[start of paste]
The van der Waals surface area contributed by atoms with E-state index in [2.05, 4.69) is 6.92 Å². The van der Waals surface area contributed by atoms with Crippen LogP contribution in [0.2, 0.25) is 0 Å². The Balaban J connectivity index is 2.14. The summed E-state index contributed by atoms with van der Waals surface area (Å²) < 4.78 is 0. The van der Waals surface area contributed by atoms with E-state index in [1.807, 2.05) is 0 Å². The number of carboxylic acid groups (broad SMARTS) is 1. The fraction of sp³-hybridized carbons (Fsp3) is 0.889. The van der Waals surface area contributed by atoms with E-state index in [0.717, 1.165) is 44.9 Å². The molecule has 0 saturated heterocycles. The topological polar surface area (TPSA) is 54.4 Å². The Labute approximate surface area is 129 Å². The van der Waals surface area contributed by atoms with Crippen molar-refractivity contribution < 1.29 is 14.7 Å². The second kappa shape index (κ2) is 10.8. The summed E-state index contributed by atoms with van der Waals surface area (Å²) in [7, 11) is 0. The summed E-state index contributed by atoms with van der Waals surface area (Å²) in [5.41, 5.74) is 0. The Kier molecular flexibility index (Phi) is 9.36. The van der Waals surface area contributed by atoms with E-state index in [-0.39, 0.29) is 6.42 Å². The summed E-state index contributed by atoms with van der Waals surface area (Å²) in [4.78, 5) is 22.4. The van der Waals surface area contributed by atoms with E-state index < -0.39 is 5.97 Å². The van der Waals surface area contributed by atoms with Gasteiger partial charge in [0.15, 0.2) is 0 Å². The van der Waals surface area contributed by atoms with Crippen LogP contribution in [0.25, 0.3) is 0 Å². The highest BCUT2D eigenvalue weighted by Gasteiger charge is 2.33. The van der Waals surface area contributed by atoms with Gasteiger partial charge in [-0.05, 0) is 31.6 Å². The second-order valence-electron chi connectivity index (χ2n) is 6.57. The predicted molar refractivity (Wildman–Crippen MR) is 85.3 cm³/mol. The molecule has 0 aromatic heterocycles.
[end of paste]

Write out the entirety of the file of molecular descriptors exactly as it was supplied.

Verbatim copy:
The van der Waals surface area contributed by atoms with E-state index in [2.05, 4.69) is 6.92 Å². The van der Waals surface area contributed by atoms with Crippen LogP contribution in [0.2, 0.25) is 0 Å². The Balaban J connectivity index is 2.14. The summed E-state index contributed by atoms with van der Waals surface area (Å²) < 4.78 is 0. The van der Waals surface area contributed by atoms with E-state index in [1.807, 2.05) is 0 Å². The number of carboxylic acid groups (broad SMARTS) is 1. The fraction of sp³-hybridized carbons (Fsp3) is 0.889. The van der Waals surface area contributed by atoms with E-state index in [0.717, 1.165) is 44.9 Å². The molecule has 0 saturated heterocycles. The topological polar surface area (TPSA) is 54.4 Å². The Labute approximate surface area is 129 Å². The van der Waals surface area contributed by atoms with Crippen molar-refractivity contribution < 1.29 is 14.7 Å². The second kappa shape index (κ2) is 10.8. The summed E-state index contributed by atoms with van der Waals surface area (Å²) in [7, 11) is 0. The summed E-state index contributed by atoms with van der Waals surface area (Å²) in [5.41, 5.74) is 0. The Kier molecular flexibility index (Phi) is 9.36. The van der Waals surface area contributed by atoms with E-state index in [-0.39, 0.29) is 6.42 Å². The summed E-state index contributed by atoms with van der Waals surface area (Å²) in [4.78, 5) is 22.4. The van der Waals surface area contributed by atoms with E-state index < -0.39 is 5.97 Å². The van der Waals surface area contributed by atoms with Gasteiger partial charge in [0.15, 0.2) is 0 Å². The van der Waals surface area contributed by atoms with Crippen LogP contribution in [0.25, 0.3) is 0 Å². The highest BCUT2D eigenvalue weighted by Gasteiger charge is 2.33. The van der Waals surface area contributed by atoms with Gasteiger partial charge in [-0.05, 0) is 31.6 Å². The second-order valence-electron chi connectivity index (χ2n) is 6.57. The predicted molar refractivity (Wildman–Crippen MR) is 85.3 cm³/mol. The molecule has 0 aromatic heterocycles.